SPAM-LOW: Re: Function/method returning list of chars in string?

Robert Kern robert.kern at
Tue Jun 9 18:17:14 EDT 2009

On 2009-06-09 17:06, Carl Banks wrote:
> On Jun 9, 12:42 pm, Terry Reedy<tjre... at>  wrote:
>> Hendrik van Rooyen wrote:
>>> I should have known - you use a string method to get a list of words,
>>> but you have to go to the list to get a list of characters from a string.
>> That is symmetry.
>>> There is no string method to do it, which is what I am complaining
>>> about.
>> That would be asymmetry.
>>> Is there a reason for this, or is the lack of symmetry just an historical
>>> artefact?
>> A lack of perception to see the symmetry that is there.
>> Classes create instances of the class when called.
>> Sometimes alternate constructors are needed when there is more than one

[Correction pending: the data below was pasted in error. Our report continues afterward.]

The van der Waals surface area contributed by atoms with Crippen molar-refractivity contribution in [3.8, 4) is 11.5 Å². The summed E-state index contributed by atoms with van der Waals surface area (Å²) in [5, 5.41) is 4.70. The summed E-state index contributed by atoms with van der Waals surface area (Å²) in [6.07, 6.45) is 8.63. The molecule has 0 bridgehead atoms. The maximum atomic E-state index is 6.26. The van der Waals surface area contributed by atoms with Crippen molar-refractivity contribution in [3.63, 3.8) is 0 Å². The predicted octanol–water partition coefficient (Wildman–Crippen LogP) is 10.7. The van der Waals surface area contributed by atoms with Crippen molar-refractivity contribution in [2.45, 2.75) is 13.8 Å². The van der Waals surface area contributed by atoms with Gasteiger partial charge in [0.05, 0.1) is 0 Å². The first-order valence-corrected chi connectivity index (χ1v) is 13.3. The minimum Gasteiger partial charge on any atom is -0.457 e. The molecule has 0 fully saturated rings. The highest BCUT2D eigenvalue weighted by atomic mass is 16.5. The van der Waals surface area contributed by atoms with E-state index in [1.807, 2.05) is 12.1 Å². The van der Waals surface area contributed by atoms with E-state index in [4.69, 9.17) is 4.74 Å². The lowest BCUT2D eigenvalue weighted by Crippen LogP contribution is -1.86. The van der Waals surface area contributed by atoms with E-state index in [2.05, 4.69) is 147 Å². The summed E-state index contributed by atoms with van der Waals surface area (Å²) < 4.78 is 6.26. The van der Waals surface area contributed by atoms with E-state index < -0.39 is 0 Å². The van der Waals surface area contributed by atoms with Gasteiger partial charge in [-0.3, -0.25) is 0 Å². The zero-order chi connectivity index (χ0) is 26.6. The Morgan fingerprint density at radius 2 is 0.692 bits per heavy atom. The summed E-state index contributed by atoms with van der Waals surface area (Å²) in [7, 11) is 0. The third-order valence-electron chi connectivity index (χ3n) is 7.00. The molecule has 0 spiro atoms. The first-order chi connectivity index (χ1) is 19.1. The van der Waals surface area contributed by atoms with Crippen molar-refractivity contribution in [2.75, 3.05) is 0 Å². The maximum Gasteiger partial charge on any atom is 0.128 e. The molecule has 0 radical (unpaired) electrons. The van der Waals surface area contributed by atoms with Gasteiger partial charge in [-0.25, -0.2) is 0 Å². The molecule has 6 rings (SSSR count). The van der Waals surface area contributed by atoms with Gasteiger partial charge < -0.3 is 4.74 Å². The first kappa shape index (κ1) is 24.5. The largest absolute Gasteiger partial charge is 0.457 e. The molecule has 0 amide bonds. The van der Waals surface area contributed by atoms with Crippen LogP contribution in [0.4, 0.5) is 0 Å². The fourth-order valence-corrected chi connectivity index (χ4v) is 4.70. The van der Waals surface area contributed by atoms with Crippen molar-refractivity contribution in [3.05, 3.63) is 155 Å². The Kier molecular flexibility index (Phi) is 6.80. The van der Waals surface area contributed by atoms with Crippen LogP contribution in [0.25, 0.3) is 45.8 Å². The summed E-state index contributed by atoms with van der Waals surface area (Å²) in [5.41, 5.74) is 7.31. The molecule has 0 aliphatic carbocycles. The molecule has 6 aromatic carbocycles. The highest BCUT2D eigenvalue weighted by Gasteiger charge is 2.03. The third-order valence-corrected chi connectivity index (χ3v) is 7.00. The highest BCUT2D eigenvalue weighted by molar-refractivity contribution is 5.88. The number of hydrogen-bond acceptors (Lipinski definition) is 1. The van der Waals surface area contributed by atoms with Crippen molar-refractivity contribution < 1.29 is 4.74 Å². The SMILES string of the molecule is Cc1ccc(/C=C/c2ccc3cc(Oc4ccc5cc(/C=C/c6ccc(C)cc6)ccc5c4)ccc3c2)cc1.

>> possible way to create an instance from a given input.  In the case of
>> str(iterable), one could want either a string representing the iterable
>> itself, just as with non-iterables, or a string representing the
>> concatenated contents of the iterable.  Str.join implements the second
>> choice, with an added string parameter to allow a constant string to be
>> interpolated between the joined items.
> But then how do you rationalize str.split(), which is a method of str
> but a constructor of list?

There is a difference between a "constructor of a type" and just "a method that 
returns a particular type". str.join() and str.split() are really examples of 
the latter.

> Perhaps instead of worrying about symmetry all the time we should just
> accept the inevitability that things will always be asymmetric and
> impure from someone's perspective.  Terry's symmetry is Hendrik's
> asymmetry and vice versa.

There is much wisdom in this.

Robert Kern

"I have come to believe that the whole world is an enigma, a harmless enigma
  that is made terrible by our own mad attempt to interpret it as though it had
  an underlying truth."
   -- Umberto Eco

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